Men's Journal Magazine recently posted its choices of the top beer cities in the US. In order, they were:
- San Diego, CA
- New York City, NY
- Portland, OR
- Philadelphia, PA
- Chicago, IL
For example, concerning Philadelphia, they wrote:
Beer Culture: Within an 80-mile radius of the city center, Stoudt’s, Victory, and Sly Fox breweries cook up creatively hopped pilsners and experimental pale ales that are pushing the limits of these traditionally mild styles.
Yet the editors failed to mention the spectacular Philly Beer Week, the first of its kind in the nation, and arguably the best.
Ronnie Crocker, at his blog Beer Tx, tried to take issue with the rankings —where was Houston, Texas, after all?— but after a visit to San Diego, he acknowledged that city's beer supremacy ... at least for the present:
After spending a few days in San Diego this summer -- and, more recently, watching so many of the area's brewers rake in medals at the Great American Beer Fest -- I can't argue with that city's No. 1 ranking. Whether you're hitting one of the 30-plus breweries in the area (including the amazing Stone and Green Flash) or enjoying a pint at Toronado or Hamilton's, it's just a wonderful place to drink beer. There are places in Houston with as many tap handles, but these San Diego bars are primarily populated with locally brewed beers. It's a different experience.
[The emphasis is mine.]
The renaissance in the US of good beer includes an amazing cornucopia of imported beers. This is the spice, if you will, to the local choices. Beer, however, is a fragile, perishable foodstuff. It shows best closest to its source. Putting aside the issues of local provenance and civic pride, a city that recognizes and embraces that fact will have a more vibrant beer culture.
Imports themselves (whether US craft or from overseas) need to establish a local market as their base, whether that's a city, or as the brand grows, an entire geographical area. Ignoring that, they run the risk of collapse when the next imported flavor pushes them off taps in foreign markets, and even back in their neglected home territory. (See organic growth vs. geographic expansion, at Beer Scribe.)
In a recent post, beer blog BeltwayBeer.com published the draft list at an influential Washington, D.C. area beer bar/restaurant. Of its 28 taps, 16 are US craft, 11 are imports (German, Czech, and Belgian), and one is an English cider. It's an amazing list, even honoring the granddaddy of all craft beers: Anchor Steam. But where's the local?? The list features only one beer from all of the breweries in the local tri-state area of Washington D.C., Maryland, and Virginia. Not to single out this particular establishment, but a lack of local taps is indeed city-wide.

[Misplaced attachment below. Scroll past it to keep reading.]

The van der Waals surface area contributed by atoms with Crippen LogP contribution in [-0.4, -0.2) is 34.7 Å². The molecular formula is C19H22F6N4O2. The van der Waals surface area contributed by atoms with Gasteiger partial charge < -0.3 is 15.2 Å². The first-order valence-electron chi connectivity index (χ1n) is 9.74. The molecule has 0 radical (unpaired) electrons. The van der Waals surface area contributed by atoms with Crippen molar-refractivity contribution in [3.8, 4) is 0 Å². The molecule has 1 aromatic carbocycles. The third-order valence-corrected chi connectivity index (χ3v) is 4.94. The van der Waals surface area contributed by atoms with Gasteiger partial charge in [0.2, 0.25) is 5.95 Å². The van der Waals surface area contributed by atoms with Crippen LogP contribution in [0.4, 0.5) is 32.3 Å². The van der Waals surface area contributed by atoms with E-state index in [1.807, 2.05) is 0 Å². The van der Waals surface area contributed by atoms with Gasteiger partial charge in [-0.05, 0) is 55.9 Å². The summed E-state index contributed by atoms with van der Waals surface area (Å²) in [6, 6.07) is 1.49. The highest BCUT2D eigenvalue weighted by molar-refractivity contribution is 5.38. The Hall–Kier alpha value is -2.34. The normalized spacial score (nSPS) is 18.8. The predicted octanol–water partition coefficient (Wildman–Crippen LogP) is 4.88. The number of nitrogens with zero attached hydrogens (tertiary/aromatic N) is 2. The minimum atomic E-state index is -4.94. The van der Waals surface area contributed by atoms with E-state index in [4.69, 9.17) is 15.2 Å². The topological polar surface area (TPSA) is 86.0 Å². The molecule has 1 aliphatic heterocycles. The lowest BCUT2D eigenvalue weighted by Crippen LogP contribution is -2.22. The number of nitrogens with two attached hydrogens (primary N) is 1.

Baltimore, Maryland officially falls in this Washington, D.C. conurbation, but it's miles ahead in terms of loyalty to local beers. Day to day, Maryland breweries are well-represented. Even during the recently completed Baltimore Beer Week, when many far-afield breweries were featured, the underlying murmur was "Ain't Bawlmer grand, hon?" —and by extension, Maryland.
Here in D.C., long-awaited Birch and Barley/Churchkey (not the bar mentioned above) will open this Thursday, adding what promises to be a stellar showcase for good beer to a burgeoning list of beer bars and restaurants already in the city. Such places comprise one important peg in building a beer culture.
Local loyalty is another.
Loyalty, however, is not slavish support. It is informed, active, two-way engagement. When was the last time you were able to pick up the phone, call Belgium, and talk with Carlos Brito, CEO of international conglomerate Anheuser-Busch InBev, to complain about the weirdly unpleasant taste of, say, Bud Lite Golden Wheat? You could have, however, telephoned one of our several local breweries, and talked personally with the brewer or owner with praise or constructive criticism.
I'll stipulate that the craft brewery roster in the Washington, D.C. area may not be as experimental as that in the San Diego area (and the weather not as spectacular), but it's not for lack of good breweries that we're not going to be in that top 5 tier of beer cities. Consider the run on medals and awards by DC/MD/VA breweries at the 2009 Great American Beer Festival.
It's in terms of loyalty to and support of local beer that Washington, D.C. beer culture falls short. I'm not chastising too much, though. With beer choices like these, the 10th, or 12th, or 15th spot ain't bad.
Caveat lector: I work for a northern Virginia beer/wine wholesaler which sells beer from local breweries Flying Dog and Clipper City.